Cleaning the Health Centre that had been shut up for at least 18 months was quite a task. We hadn’t come prepared to do cleaning and were very remote. It’s not easy finding a bucket, cloths, let alone detergent. I asked one of the women if we could get a bucket, soon a large metal one appeared. I asked if there was a broom or something similar and shortly I saw a young woman sweeping the floors with a wad of straw tied together. In a cupboard I found some green theatre cloths and made an executive decision to use them to wipe surfaces. We also used some of the triangular bandages from the first aid kits we had. In terms of detergent, as I mentioned earlier, there was a bag of cleaning powder – I couldn’t see what ingredients they were but suspect it was bicarbonate soda. We added some to the bucket of water.
Anyone that was standing around and watching was shooed out! We said they had to be working or leave. Tough I know, but I wanted them to feel part of the whole process of getting the place up and running again.
The question was asked whether opening and cleaning the Health Centre was the right thing to do and was not going against the village councillors. I had to stop for a minute and run through the facts in my head:
- the men of the village had asked us to open the centre and run a clinic for the sick children
- I had spoken with Matthew one of the local men and he had reassured me that it was ok to do this – he was the go between with the village leaders
- The centre had been closed under dubious circumstances for such a long time and the village children had been without health care in that time: they were suffering.
Yes, I felt it was absolutely the right thing to do. I felt we had to show courage in the face of ‘unseen opposition’ for the sake of the women and children. Deep down I hoped that by our actions we could show the locals how to rise up against the fear and do the right thing.
Later that day we heard a bit more to the story about why the centre was closed. Apparently there were 2 qualified Health Workers paid by the Health Department. The young son of one of the men died and there were accusations of sorcery. As compensation for the loss of his son, the Health Worker took the ambulance boat with a 40hp engine (apparently the government had provided an ambulance boat to each village with a Health Centre to improve transport between the villages and the Centre), the radio and moved to the town. He is still being paid for his services, the Health Authorities still have Bunam Health Centre down on their books as being open and providing a service. The HW is receiving fuel and using it for his own use or on selling it. It appears that the other HW is afraid and as a result, no health services have been provided in all that time. We saw some Family Planning cards in the clinic, but they were dated late 2011 as the last time they were used. We were also told that there was a local man who had had some training and he would sometimes open the clinic and provide medicine but he’d charge 50 Kina pp!! That’s about $28 which is just prohibitive for these people, most of whom earn very little and are subsistence gardeners.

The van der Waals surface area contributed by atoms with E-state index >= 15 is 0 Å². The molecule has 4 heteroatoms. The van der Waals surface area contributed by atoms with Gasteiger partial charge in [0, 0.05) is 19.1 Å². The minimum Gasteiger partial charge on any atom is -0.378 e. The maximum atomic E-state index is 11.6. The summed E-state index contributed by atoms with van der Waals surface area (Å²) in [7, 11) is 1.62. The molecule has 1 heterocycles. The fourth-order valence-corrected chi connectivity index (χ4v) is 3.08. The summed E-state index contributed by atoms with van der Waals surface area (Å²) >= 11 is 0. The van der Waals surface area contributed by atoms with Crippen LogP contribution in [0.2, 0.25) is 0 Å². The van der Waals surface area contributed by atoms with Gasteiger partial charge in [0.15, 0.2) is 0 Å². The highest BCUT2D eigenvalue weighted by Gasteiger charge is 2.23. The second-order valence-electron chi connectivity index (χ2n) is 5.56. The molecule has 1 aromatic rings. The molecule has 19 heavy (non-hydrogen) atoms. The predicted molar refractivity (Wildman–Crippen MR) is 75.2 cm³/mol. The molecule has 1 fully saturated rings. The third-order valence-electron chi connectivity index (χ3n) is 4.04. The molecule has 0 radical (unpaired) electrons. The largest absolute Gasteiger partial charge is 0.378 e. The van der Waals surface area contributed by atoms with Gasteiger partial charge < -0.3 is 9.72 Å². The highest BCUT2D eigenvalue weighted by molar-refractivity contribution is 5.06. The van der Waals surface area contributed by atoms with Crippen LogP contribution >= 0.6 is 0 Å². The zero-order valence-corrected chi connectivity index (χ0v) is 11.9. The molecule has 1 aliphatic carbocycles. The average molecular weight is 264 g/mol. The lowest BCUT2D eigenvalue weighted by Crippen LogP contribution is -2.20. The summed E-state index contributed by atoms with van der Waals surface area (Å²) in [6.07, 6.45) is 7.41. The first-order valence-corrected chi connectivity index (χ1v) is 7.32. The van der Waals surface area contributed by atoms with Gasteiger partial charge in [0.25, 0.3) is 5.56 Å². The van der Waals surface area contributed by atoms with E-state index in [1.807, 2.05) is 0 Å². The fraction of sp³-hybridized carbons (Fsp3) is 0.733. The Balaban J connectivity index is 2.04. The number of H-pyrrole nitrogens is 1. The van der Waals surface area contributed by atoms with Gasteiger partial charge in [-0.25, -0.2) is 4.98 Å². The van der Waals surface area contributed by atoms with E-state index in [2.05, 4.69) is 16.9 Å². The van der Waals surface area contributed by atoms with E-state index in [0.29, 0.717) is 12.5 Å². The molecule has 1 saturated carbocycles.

So, the situation was multi layered and hotly political. The story changed depending on who you spoke to and so it was difficult to find the truth. It was a mystery. And it was a mystery that the village leaders had allowed the situation to continue, depriving their people and the surrounding 22 villages of adequate health care. When I look back I am amazed at how unfazed we all were. We just had an amazing sense of peace and calm and desire to do the right thing for the people, especially the women and children.
We were gobsmacked at the variety of things we found in the boxes and dusty cupboards. There was a huge box of condoms, IV/IM Penicillin, Chloroquin, Chloramphenicol (A very strong antibiotic), Ampicillin for adults and kids, Augmentin Forte, water purifying tablets, Chloramphenicol eye ointment, and some iron tablets. We couldn’t find any guides for the medicine and I felt strongly about not practising outside of our area of comfort and knowledge! But, we had the amazing Docop. Docop had travelled in the boat with us and I remember him from Yamen too. A really humble man. While we were cleaning the Health Centre he said to me that he has been a volunteer Merisen Man for 18 yrs, for no money, but God Blesses him. He gave me a huge smile. What a precious man.
I asked him about the medicines and he knew the dosages and which medicines to use when, so I asked him to help us and do the prescribing. He was very happy to help.
Docop helping to clean the floor – notice the new paint on the walls!
Debbie sorting out the medicines
A great photo of Docop – one of my favourite men in PNG!